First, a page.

I write a lot. And often. And somewhat compulsively. I write blog posts and Instagram posts. I am writing a book. I have written countless essays without a home that may never be seen by anyone. I write from the moment I get up in the morning nearly every morning. Oftentimes I wake up before the sun gets up and definitely before my family gets up. I stumble to the bathroom and I start muttering phrases to myself. I am writing and rewriting in my head. I make a pot of coffee and I feed my cats, and all the while I mutter to myself, sorting out my words. Then I sit down at my desk and all the words I was muttering appear on the glowing monitor before me. Sometimes I continue to write well into the day. Other times I write for only those first quiet moments of the day.
I write because I am trying to answer the question, “Am I normal?” over and over again. And I don’t mean normal as in boring. I mean normal as in:
Is it okay that I am thinking/feeling/acting this way?
Why am I thinking/feeling/acting this way?
Am I the only person that thinks/feels/acts this way?
This lends itself to the question, “Who am I asking this question for?”
It depends. Sometimes it’s me. Sometimes it’s you. And sometimes it’s both of us together.
I read a lot of personal essays, memoirs, and coming of age stories. I connect with vignettes of a life lived and thoughts thought. As long as I have been buying books with lots of chapters and few-to-no pictures, I have been reading stories peppered with observational humor. I like stories that let us learn about individual people and compassionately laugh at them - the things they make, buy, and do - and the relationships they have. I love authors who make me literally laugh out loud, and exclaim, “Yes! Me too!” What I am saying is that I like to be able to laugh at myself lovingly and with compassion. In that moment of laughter (at the author and myself) I am acknowledging that although I may feel totally weird and broken sometimes, so does everyone else. I am acknowledging that whatever feels wrong about us is simply part of the greater human condition.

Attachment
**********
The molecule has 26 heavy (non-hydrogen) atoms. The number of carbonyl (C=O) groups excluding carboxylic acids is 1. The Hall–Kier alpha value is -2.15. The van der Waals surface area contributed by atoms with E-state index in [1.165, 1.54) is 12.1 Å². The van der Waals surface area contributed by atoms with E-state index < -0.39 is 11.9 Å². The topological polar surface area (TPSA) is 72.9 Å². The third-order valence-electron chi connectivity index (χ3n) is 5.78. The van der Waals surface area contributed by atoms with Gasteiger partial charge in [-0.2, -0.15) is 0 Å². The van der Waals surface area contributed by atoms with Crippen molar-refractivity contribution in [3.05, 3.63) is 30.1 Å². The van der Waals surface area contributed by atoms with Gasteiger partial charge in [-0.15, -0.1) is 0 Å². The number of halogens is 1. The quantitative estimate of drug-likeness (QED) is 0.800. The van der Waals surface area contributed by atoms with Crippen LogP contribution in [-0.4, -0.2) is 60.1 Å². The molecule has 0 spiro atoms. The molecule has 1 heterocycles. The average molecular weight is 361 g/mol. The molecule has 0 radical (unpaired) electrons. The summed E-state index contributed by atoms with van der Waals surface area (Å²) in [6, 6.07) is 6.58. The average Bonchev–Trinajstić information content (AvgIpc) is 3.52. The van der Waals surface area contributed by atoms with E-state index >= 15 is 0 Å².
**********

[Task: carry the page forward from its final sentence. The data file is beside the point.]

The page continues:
Reading has allowed me to feel connected to other people when I could not have otherwise. And on some occasions a piece of writing has spoken for me better than I could have. In those cases I have actually handed the work to a partner or a friend. And although I would like to think that I don’t need another person’s words to communicate some of my biggest feelings anymore, I am not certain that this is true. When we are overwhelmed, our ability to communicate and connect becomes compromised. And those times when we are overwhelmed is when we most need to connect. When I am overwhelmed my mutterings become less intelligible. Rather than write, I feed my cats and then I check Facebook.
I write to give to you what some of my favorite authors have given me. I write to normalize the messy human experience and to let you know that you are not alone. While I regard being “completely normal” to be overrated, I do believe it is nice to know we are not alone in our feelings. It is soothing to get an idea as to why we are as we are. So I write in service of helping you to feel connected to others, and to me, and to all the people who at first glance appear to have life all worked out but are, in fact, beset by the human condition as well.